They say, the 'problem' with problems is emotions. If feelings weren't part of the equation, every decision, every solution, every action wouldn't hurt as much.
Too many humans on the planet. Kill some so others may live comfortably.
We need cheap labour. Clone genetically-altered humans with lower intelligence and use them to serve homo sapiens.
Terminate all pregnancies with genetic disorders.
The very fact that you cringed at those three sentences shows that you are in fact, still very much, human. With emotions.
However, that isn't the problem. The problem is that we ignore that we have these emotions. And that is when problems don't get solved.
In many situations, individuals, organisations and countries hold to a left-brain view of problems, that the only risks and issues that matter are those of processes and decisions.
Unfortunately, they forget the intangible ones, less easy to quantify: relationships and motivation.
I have met people who say to me when I propose a solution, "That's easy for you to say". When I ask them what they mean, they never refer to the ineffectiveness of the solution, rather the lack of acceptance or push-back by someone else.
When people misdiagnose an issue to be either process-related such as bottlenecks, resource-poorness and low productivity, they throw money at it, expecting it to be solved.
But when people are purposely sabotaging each other in the office, causing deliverables to be completed late, do bosses really believe that investing in Standard Operating Procedures, providing more A4 paper, better equipment or even installing a fancy software will solve it?
The sabotage will continue, because the problem is Relationships.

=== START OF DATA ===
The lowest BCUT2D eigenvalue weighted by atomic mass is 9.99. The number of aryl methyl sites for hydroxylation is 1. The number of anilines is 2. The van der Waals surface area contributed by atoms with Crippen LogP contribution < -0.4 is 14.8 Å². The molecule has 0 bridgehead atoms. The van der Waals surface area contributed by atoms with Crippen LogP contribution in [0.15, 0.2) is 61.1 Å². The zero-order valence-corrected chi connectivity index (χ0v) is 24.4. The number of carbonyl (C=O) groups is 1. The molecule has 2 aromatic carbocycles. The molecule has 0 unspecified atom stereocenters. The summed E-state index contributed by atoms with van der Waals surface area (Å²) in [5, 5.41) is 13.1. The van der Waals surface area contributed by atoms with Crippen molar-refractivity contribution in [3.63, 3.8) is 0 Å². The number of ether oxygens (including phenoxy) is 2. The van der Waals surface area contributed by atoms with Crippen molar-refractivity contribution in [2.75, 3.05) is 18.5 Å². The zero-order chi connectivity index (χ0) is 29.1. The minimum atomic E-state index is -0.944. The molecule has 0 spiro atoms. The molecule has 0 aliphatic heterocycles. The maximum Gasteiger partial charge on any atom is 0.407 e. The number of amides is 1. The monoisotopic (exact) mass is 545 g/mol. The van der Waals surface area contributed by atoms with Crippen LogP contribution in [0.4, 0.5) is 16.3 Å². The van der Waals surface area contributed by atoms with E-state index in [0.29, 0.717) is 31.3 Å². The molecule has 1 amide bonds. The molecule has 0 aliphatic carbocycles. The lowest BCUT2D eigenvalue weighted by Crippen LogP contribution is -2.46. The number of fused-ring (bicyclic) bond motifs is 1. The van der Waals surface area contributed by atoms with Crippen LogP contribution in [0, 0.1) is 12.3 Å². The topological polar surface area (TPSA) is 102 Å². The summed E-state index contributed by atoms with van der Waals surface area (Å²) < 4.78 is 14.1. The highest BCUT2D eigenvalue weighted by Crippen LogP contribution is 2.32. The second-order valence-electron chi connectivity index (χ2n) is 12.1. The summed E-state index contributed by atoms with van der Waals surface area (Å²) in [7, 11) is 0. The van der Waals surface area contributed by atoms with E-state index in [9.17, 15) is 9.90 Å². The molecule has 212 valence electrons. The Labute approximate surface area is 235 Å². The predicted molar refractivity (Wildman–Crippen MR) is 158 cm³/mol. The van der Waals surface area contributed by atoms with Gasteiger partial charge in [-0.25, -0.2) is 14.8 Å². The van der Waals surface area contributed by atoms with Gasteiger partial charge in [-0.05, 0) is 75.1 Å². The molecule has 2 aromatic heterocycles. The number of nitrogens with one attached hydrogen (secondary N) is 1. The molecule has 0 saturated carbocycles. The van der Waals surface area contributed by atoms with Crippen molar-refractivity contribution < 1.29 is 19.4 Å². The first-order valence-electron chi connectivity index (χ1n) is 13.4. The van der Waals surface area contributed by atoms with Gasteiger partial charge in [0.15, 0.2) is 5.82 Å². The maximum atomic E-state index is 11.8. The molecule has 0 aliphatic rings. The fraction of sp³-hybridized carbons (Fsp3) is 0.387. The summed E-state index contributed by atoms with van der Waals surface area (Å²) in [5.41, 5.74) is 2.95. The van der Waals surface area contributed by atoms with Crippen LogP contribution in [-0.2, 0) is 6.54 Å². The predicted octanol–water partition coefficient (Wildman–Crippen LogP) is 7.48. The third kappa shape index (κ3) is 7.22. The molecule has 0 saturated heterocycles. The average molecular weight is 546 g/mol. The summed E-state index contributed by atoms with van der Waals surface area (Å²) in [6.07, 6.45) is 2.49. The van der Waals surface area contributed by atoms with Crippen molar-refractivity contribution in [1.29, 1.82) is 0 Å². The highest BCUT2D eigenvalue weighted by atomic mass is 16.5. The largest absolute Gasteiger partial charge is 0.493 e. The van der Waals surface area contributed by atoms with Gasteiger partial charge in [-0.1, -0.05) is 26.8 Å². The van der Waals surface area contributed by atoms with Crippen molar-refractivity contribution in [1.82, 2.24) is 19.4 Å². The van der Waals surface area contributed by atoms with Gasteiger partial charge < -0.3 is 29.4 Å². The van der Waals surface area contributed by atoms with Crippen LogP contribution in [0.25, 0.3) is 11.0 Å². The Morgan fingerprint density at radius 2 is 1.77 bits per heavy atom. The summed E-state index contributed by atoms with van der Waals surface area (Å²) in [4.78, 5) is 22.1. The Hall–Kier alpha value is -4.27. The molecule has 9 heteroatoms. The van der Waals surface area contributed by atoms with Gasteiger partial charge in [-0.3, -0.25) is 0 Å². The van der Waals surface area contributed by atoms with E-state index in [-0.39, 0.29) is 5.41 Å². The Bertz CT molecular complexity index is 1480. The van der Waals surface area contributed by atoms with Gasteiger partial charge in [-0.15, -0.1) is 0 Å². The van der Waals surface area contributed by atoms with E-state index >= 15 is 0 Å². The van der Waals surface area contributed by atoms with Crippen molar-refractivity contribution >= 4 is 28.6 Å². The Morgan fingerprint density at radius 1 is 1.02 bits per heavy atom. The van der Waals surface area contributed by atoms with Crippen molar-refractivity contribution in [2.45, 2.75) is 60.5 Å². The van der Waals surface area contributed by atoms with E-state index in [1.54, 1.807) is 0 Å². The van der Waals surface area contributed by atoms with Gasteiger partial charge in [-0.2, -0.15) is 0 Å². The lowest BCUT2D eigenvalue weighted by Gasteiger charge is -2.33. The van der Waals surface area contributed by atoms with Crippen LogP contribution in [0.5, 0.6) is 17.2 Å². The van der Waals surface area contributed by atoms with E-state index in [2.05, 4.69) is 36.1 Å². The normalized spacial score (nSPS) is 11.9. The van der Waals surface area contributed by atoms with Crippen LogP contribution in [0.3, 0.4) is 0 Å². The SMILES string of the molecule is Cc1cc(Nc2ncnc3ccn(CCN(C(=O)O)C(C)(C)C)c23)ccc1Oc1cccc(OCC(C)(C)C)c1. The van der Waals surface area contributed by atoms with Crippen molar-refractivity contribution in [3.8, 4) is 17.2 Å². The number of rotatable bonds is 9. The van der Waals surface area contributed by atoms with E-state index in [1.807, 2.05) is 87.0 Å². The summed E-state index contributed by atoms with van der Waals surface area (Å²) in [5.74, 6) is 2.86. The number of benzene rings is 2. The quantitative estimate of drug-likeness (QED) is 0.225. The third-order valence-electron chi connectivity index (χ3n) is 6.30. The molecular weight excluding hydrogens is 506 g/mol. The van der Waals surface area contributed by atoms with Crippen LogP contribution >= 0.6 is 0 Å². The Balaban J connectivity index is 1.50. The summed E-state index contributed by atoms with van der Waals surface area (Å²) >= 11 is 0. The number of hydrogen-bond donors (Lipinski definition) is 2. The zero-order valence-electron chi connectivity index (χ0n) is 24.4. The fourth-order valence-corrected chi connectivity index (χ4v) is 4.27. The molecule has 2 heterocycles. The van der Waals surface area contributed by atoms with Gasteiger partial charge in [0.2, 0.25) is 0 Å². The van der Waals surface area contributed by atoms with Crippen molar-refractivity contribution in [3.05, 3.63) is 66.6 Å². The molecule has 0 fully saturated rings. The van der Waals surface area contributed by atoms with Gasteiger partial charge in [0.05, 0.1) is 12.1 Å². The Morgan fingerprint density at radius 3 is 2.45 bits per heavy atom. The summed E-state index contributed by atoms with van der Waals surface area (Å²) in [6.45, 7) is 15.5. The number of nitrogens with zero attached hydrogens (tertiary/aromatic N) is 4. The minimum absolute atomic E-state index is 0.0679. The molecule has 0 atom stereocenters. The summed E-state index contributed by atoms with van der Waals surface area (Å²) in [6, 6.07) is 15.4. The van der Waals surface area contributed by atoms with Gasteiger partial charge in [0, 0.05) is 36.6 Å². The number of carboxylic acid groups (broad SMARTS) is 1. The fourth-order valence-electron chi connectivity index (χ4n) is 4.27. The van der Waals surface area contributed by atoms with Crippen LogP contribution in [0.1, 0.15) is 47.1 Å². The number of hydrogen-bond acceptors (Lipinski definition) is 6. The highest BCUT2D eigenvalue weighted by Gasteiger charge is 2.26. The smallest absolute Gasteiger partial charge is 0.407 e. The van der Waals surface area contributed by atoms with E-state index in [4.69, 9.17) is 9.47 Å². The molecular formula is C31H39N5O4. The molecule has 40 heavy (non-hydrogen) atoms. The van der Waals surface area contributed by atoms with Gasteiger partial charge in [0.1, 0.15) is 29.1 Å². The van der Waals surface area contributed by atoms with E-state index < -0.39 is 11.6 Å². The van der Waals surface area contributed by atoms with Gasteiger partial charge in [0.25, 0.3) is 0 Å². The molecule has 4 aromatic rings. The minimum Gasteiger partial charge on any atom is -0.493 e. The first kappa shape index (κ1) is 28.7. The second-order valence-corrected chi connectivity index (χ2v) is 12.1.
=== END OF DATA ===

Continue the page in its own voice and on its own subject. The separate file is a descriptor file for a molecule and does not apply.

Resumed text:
Human Resources Departments can't fathom why, when they offer monetary incentives, nothing happens to raise their employee's motivations. Money means nothing to one who has no purpose to work towards.
Emotions are an inseparable part of humanity, and no amount of drumming in definitions of "professionalism" can drum that out of them.
The solution, while simple to say, is to accept that the four problems types of Processes, Decisions, Relationships and Motivation (PDRM) are equally valid and in most cases, interact and affect one another.
In this way, all problems are actually a complex mix of at least two or all four. They never come alone. A change or solution to a process affects relationships, which impairs decisions, which lowers motivation, as one example of their interaction.
Approach all problems as if they were an impostor. They might look like one type of problem on the surface, but they usually hide many knots that require unraveling. Take the time and work through the strands. Just remember that behind the strands you can see, are those you can't.
See the emotions, and you can solve them.